Different types of jam – from strawberry to lingonberry – are popular preservatives to accompany palacinka.

Regardless, the result is a thin pancake perfect for wrapping a variety of delicious fillings. Different types of jam – from strawberry to lingonberry – are popular preservatives to accompany palacinka, and chocolate and hazelnut spread are also local favourites.

Palacinka make the perfect lunch time pick-me-up so be sure to try one on your Croatia cruise.

Greece: Tiganites

Head further south still, to Greece, and somewhere in between a silky French crêpe and a fluffy American pancake you’ll find the Greek tiganite. The rich batter usually contains butter or olive oil making for a smooth and flavoursome pancake; and although they are not quite as thick as American pancakes, they are still too thick to roll so the Greeks opt for toppings rather than fillings.
 

The rich batter usually contains butter or olive oil making for a smooth and flavoursome pancake.

The toppings remain typically Greek, the most popular being a local favourite: honey. Often combined with cinnamon, nuts, or fruit, they are the perfect breakfast treat with a Mediterranean twist.

Could a Greek tiganite be your new go-to breakfast? Find out when you try one on your Mediterranean cruise.

Japan: Okonomiyaki

Travel further afield to Japan, and you’ll find the first solely savoury pancake on our list: okonomiyaki. Recipes for okonomiyaki are bound to vary widely as the name translates to ‘how you like’, but cabbage is one of the staple ingredients so sweet varieties are not on the menu. In addition to the cabbage, okonomiyaki batter usually contains flour, water, and eggs. Meat (usually pork) and seafood are also often added for flavour. Traditionalists might be thinking this doesn’t sound much like a pancake, and they’re not wrong. Okonomiyaki is prepared like a pancake, but it is also known as an omelette or even Japanese pizza!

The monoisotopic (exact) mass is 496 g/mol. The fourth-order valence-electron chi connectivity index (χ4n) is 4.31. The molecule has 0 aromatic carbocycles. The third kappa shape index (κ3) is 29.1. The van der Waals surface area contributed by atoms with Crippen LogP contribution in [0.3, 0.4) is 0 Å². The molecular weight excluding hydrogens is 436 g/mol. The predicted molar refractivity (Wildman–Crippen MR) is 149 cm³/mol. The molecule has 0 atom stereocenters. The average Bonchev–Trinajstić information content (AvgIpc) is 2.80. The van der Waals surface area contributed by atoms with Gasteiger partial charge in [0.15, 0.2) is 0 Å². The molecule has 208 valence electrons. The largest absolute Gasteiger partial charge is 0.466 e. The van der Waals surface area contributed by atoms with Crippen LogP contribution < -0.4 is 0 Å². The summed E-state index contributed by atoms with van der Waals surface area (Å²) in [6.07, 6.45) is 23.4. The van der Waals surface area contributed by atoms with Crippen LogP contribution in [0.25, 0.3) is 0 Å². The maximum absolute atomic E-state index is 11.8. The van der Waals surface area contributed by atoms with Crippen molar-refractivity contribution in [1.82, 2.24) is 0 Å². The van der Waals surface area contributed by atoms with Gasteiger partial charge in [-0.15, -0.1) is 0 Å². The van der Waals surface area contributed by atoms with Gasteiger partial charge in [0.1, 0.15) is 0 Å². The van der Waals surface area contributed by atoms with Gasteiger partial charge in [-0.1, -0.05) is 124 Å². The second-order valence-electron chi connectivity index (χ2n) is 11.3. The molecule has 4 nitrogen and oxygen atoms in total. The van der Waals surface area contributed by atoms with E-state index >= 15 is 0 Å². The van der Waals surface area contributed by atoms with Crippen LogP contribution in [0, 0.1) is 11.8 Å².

Okonomiyaki is prepared like a pancake, but it is also known as an omelette or even Japanese pizza.

If you’re looking to try some new cuisine on your Japan cruise, then okonomiyaki is a must.

South Korea: Kimchijeon

Like okonomiyaki, the Korean pancake kimchijeon is another exclusively savoury dish. As the name would suggest, kimchijeon is made with kimchi – a traditional Korean dish primarily consisting of spicy pickled cabbage. When made properly, kimchijeon is almost entirely kimchi with some flour and egg for structure. That being said, sliced pork belly is often added with the fat from the pork producing a crispier and more flavoursome end-result. Kimchijeon is a flexible dish that could be served as a main course, a side dish, or an afternoon snack.
 

Sliced pork belly is often added with the fat from the pork producing a crispier and more flavoursome end-result.

With so many opportunities to try this traditional Korean dish, you’ll have to order some kimchijeon on your South Korea cruise.

Australia: Pikelets

The last leg of our journey takes us across the North Pacific Ocean to Australia, where you won’t find pancakes but you will find the Australian equivalent: pikelets. The batter contains self-raising flour so they are closer in consistency to an American pancake than an English one, but they tend to be served with jam, whipped cream, or butter. We like to think of them as a cross between a pancake and a cream tea. In true Commonwealth tradition they are often served with afternoon tea, but that doesn’t stop the Aussies from having them at breakfast too!

We like to think of pikelets as a cross between a pancake and a cream tea.

Pikelets might be a special treat for Pancake Day, but they are popular all year round so be sure to try one on your Australia cruise.